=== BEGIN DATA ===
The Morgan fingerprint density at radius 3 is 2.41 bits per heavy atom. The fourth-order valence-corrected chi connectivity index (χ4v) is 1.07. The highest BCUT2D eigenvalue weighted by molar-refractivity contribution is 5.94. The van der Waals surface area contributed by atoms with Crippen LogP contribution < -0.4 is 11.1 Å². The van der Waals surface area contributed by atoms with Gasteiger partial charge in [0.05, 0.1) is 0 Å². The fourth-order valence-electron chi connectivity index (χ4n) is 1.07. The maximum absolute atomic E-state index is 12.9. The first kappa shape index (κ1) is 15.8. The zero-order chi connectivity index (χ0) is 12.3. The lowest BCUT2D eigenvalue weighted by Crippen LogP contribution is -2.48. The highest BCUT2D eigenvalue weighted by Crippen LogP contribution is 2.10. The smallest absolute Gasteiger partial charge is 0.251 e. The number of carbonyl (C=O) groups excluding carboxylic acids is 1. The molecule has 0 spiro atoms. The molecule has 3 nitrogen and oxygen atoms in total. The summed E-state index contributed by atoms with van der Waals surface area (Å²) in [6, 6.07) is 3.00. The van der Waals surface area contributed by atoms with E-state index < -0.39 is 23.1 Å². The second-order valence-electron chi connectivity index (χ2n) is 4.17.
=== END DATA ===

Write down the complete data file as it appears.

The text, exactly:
The Morgan fingerprint density at radius 3 is 2.41 bits per heavy atom. The fourth-order valence-corrected chi connectivity index (χ4v) is 1.07. The highest BCUT2D eigenvalue weighted by molar-refractivity contribution is 5.94. The van der Waals surface area contributed by atoms with Crippen LogP contribution < -0.4 is 11.1 Å². The van der Waals surface area contributed by atoms with Gasteiger partial charge in [0.05, 0.1) is 0 Å². The fourth-order valence-electron chi connectivity index (χ4n) is 1.07. The maximum absolute atomic E-state index is 12.9. The first kappa shape index (κ1) is 15.8. The zero-order chi connectivity index (χ0) is 12.3. The lowest BCUT2D eigenvalue weighted by Crippen LogP contribution is -2.48. The highest BCUT2D eigenvalue weighted by Crippen LogP contribution is 2.10. The smallest absolute Gasteiger partial charge is 0.251 e. The number of carbonyl (C=O) groups excluding carboxylic acids is 1. The molecule has 0 spiro atoms. The molecule has 3 nitrogen and oxygen atoms in total. The summed E-state index contributed by atoms with van der Waals surface area (Å²) in [6, 6.07) is 3.00. The van der Waals surface area contributed by atoms with E-state index < -0.39 is 23.1 Å². The second-order valence-electron chi connectivity index (χ2n) is 4.17.